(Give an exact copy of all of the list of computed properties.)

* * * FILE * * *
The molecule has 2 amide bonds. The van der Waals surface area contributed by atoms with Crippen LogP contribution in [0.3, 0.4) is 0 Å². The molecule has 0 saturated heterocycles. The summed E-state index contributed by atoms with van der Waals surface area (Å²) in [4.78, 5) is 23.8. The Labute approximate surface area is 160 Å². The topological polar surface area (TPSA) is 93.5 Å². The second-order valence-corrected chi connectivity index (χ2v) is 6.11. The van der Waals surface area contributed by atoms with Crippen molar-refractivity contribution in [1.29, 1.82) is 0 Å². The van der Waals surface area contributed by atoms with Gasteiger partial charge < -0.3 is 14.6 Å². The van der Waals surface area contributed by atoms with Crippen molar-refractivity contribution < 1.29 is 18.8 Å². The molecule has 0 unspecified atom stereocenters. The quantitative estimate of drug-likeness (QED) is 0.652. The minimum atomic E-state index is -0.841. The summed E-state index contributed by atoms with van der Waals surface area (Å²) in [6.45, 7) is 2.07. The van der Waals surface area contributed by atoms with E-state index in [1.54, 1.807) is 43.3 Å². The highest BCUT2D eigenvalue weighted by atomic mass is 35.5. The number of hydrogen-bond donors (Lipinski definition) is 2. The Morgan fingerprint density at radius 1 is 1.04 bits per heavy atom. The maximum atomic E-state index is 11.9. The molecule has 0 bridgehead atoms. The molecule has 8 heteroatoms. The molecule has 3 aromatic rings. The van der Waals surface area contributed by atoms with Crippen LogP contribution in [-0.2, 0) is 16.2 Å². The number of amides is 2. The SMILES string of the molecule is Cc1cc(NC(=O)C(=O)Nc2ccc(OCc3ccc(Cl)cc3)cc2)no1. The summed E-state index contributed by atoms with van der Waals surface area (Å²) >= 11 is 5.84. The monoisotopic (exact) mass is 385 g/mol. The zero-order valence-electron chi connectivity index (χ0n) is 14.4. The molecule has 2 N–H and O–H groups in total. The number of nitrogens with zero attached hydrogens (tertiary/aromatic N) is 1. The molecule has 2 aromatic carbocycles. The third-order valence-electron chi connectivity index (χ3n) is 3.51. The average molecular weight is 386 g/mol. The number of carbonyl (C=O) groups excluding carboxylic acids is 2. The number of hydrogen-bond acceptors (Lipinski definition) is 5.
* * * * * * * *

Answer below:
The molecule has 2 amide bonds. The van der Waals surface area contributed by atoms with Crippen LogP contribution in [0.3, 0.4) is 0 Å². The molecule has 0 saturated heterocycles. The summed E-state index contributed by atoms with van der Waals surface area (Å²) in [4.78, 5) is 23.8. The Labute approximate surface area is 160 Å². The topological polar surface area (TPSA) is 93.5 Å². The second-order valence-corrected chi connectivity index (χ2v) is 6.11. The van der Waals surface area contributed by atoms with Crippen molar-refractivity contribution in [1.29, 1.82) is 0 Å². The van der Waals surface area contributed by atoms with Gasteiger partial charge < -0.3 is 14.6 Å². The van der Waals surface area contributed by atoms with Crippen molar-refractivity contribution < 1.29 is 18.8 Å². The molecule has 0 unspecified atom stereocenters. The quantitative estimate of drug-likeness (QED) is 0.652. The minimum atomic E-state index is -0.841. The summed E-state index contributed by atoms with van der Waals surface area (Å²) in [6.45, 7) is 2.07. The van der Waals surface area contributed by atoms with E-state index in [1.54, 1.807) is 43.3 Å². The highest BCUT2D eigenvalue weighted by atomic mass is 35.5. The number of hydrogen-bond donors (Lipinski definition) is 2. The Morgan fingerprint density at radius 1 is 1.04 bits per heavy atom. The maximum atomic E-state index is 11.9. The molecule has 0 bridgehead atoms. The molecule has 8 heteroatoms. The molecule has 3 aromatic rings. The van der Waals surface area contributed by atoms with Crippen LogP contribution in [-0.2, 0) is 16.2 Å². The number of amides is 2. The SMILES string of the molecule is Cc1cc(NC(=O)C(=O)Nc2ccc(OCc3ccc(Cl)cc3)cc2)no1. The summed E-state index contributed by atoms with van der Waals surface area (Å²) >= 11 is 5.84. The monoisotopic (exact) mass is 385 g/mol. The zero-order valence-electron chi connectivity index (χ0n) is 14.4. The molecule has 2 N–H and O–H groups in total. The number of nitrogens with zero attached hydrogens (tertiary/aromatic N) is 1. The molecule has 2 aromatic carbocycles. The third-order valence-electron chi connectivity index (χ3n) is 3.51. The average molecular weight is 386 g/mol. The number of carbonyl (C=O) groups excluding carboxylic acids is 2. The number of hydrogen-bond acceptors (Lipinski definition) is 5.